Over 60 since the publication of his first book on sexuality, and over 50 years since he passed away, Dr. Alfred Kinsey continues to shape what we know and how we think about sexuality. Of course, there is work to be done to fully utilize the findings and implication of Kinsey and his colleagues’ research. Yet, the significance of Kinsey’s work is indisputable, including mentions of his findings in the media, blogs, and popular culture (sometimes even criticisms). Equally significant is his Heterosexual-Homosexual Rating Scale, often referred to as the Kinsey scale.
In their research, including two books (one on male sexuality and one on female sexuality), Kinsey and his fellow researchers found that the dualistic way of thinking about sexual orientation did not reflect Americans’ actual sexual practices and desires. While many before Kinsey and his team had defined sexuality as two distinct categories – heterosexual and homosexual – their research found a great deal more of a gray area between these two opposing poles. They noted in Sexual Behavior in the Human Male (1948):
“Males do not represent two discrete populations, heterosexual and homosexual. The world is not to be divided into sheep and goats…The living world is a continuum in each and every one of its aspects.”
And they noted further in Sexual Behavior in the Human Female (1953):
“It is a characteristic of the human mind that tries to dichotomize in its classification of phenomena….Sexual behavior is either normal or abnormal, socially acceptable or unacceptable, heterosexual or homosexual; and many persons do not want to believe that there are gradations in these matters from one to the other extreme.”
Thus, Kinsey and his colleagues criticized two components of the understanding of sexuality at that time that they saw as problematic. First, that society held tightly to an either-or way of thinking of sexual orientation — one is either heterosexual or homosexual. And, second, that society has placed clear values on these categories — to be heterosexual is normal, natural, and good, while to be homosexual is abnormal, unnatural, and bad or immoral. Their work, including estimates of the prevalence of same-sex sexual behavior (e.g., 37 percent of white men who have same-sex contact that led to orgasm) and the creation of the Heterosexual-Homosexual Rating Scale has helped to challenge these past, problematic ways of thinking about sexuality.
What Is The “Kinsey Scale?”
Moving away from the dichotomy of heterosexual or homosexual, Kinsey and his colleagues developed the Heterosexual-Homosexual Rating Scale, a seven-point scale ranging from 0 to 6. The scale runs from exclusive heterosexuality (0) to equally heterosexual and homosexual (3) to exclusively homosexual (6):
- 0- Exclusively heterosexual with no homosexual
- 1- Predominantly heterosexual, only incidentally homosexual
- 2- Predominantly heterosexual, but more than incidentally homosexual
- 3- Equally heterosexual and homosexual
- 4- Predominantly homosexual, but more than incidentally heterosexual
- 5- Predominantly homosexual, only incidentally heterosexual
- 6- Exclusively homosexual
In their research, Kinsey and his team found that most people actually fall in the middle categories, 1-5, indicating that bisexuality (note, as a continuum, rather than a distinct category) is more of the norm rather than a rarity. For the majority, one’s sexual behavior (i.e., gender of one’s sex partners) and one’s sexual arousal and desire were congruent; however, a number of individuals experience incongruence among these dimensions of sexuality.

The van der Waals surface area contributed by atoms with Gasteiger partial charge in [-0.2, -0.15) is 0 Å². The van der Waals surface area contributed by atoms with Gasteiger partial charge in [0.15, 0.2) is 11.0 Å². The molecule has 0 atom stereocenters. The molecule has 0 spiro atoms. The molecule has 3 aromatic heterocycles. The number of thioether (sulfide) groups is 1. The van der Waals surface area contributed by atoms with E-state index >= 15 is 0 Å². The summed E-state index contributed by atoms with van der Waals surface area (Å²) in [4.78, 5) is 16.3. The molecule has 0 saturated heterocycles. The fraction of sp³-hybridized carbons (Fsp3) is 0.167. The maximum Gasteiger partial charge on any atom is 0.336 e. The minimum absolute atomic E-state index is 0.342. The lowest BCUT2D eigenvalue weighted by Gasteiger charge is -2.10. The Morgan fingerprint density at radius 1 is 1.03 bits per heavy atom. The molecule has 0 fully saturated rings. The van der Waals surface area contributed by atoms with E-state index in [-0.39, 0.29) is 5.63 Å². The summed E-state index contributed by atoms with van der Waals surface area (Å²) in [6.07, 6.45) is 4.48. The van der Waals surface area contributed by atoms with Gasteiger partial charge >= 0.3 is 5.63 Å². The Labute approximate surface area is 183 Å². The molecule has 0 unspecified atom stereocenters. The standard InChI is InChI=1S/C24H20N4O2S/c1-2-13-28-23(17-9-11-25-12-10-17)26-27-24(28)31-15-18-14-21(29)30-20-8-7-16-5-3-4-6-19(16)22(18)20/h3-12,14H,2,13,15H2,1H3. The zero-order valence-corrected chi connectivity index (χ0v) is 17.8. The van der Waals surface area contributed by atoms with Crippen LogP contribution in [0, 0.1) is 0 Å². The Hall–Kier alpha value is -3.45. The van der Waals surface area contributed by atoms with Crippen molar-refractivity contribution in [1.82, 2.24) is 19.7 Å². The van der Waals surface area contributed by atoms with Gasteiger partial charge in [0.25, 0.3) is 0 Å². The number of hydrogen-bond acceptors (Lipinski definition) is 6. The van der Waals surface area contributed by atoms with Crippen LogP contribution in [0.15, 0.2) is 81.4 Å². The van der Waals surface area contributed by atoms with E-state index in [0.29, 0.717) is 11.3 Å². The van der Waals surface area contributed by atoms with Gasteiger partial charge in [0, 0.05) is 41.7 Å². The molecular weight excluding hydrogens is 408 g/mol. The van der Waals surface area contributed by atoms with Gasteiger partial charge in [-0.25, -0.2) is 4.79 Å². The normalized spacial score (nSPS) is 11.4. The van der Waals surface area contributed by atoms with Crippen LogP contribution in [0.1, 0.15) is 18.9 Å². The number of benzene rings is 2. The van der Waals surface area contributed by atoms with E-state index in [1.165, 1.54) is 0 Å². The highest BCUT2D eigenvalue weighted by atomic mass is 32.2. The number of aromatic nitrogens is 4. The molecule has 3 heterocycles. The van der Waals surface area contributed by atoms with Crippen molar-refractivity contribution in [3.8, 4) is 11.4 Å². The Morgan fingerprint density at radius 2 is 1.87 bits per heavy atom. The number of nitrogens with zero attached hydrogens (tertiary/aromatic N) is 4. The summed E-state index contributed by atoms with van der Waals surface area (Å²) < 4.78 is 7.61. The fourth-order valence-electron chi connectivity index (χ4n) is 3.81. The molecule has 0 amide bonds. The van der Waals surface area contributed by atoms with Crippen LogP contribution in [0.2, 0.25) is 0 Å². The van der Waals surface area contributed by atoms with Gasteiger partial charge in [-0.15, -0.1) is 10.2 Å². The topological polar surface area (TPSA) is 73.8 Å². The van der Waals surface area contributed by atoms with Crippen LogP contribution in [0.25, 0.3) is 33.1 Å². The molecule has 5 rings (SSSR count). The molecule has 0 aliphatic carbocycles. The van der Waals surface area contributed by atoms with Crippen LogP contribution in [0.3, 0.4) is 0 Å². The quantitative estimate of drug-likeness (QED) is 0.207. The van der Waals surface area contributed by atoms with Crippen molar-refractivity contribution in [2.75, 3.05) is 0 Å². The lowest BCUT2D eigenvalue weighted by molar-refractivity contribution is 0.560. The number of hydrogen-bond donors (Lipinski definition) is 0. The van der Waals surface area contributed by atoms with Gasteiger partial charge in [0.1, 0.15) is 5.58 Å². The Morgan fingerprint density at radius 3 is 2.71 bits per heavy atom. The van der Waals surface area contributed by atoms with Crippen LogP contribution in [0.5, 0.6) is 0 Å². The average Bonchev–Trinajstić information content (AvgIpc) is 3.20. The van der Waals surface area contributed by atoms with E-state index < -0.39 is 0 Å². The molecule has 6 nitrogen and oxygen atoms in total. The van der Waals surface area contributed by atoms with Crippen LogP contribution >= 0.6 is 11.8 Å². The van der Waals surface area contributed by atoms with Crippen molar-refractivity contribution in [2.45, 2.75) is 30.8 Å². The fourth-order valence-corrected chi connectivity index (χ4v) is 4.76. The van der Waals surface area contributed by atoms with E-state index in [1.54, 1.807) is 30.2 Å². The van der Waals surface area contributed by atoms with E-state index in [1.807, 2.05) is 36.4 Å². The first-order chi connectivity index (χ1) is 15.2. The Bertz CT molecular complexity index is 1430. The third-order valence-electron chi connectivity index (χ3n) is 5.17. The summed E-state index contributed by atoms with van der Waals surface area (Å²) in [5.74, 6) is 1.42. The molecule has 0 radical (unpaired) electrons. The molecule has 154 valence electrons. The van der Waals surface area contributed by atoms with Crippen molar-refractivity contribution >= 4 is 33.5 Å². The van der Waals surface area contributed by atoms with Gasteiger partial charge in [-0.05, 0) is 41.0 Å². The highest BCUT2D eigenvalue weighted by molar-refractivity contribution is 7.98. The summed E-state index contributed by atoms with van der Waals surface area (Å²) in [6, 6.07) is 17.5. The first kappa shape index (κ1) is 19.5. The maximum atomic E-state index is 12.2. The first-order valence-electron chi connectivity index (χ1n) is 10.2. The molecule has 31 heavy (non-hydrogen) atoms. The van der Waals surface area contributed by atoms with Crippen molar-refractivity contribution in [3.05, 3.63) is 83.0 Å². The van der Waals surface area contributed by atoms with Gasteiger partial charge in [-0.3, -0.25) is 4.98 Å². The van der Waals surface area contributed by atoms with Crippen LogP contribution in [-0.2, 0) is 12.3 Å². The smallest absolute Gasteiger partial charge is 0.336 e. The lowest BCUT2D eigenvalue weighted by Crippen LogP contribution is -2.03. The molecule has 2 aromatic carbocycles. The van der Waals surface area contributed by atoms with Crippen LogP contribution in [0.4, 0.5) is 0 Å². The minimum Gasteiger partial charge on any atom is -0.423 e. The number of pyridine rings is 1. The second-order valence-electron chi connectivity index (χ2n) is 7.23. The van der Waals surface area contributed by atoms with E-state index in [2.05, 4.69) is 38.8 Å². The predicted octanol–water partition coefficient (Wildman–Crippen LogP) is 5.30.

How Should The “Kinsey Scale” Be Used?
The Kinsey Scale was designed by Dr. Kinsey and his colleagues to offer a model to better understand the complexity of sexuality. They offered this model, notably as a guide rather than a rule, to highlight the continuum that exists between different-sex (heterosexual) and same-sex (homosexual) sexual behavior and desire. The scale accounts for sexual activity with and arousal toward women and/or men across one’s lifetime. Kinsey and his colleagues, however, did not intend for this scale to account for individuals’ sexual identity (e.g., lesbian, heterosexual, bisexual). This scale was not designed to be a test or quiz to determine one’s “true” sexual orientation. Also, the scale is designed to allow for change and fluidity in individuals’ sexuality, for Kinsey and his colleagues were aware that sexuality is not fixed or static from birth to death.
How do I take the Kinsey test?
There is no ‘test.’ The scale is purely a method of self-evaluation based on your individual experience, and the rating you choose may change over time.
The scale ranges from 0, for those who would identify themselves as exclusively heterosexual with no experience with or desire for sexual activity with their same sex, to 6, for those who would identify themselves as exclusively homosexual with no experience with or desire for sexual activity with those of the opposite sex, and 1-5 for those who would identify themselves with varying levels of desire or sexual activity with either sex.
Are there other scales or tests?
The Klein Sexual Orientation Grid, developed by Fritz Klein in the 1970’s. expands on Kinsey’s scale with 7 variables and 3 situations in time: past, present and ideal. The Storms Scale, developed by Michael D. Storms in 1980, plots eroticism on an X and Y axis. Both of these scales allow more complexity.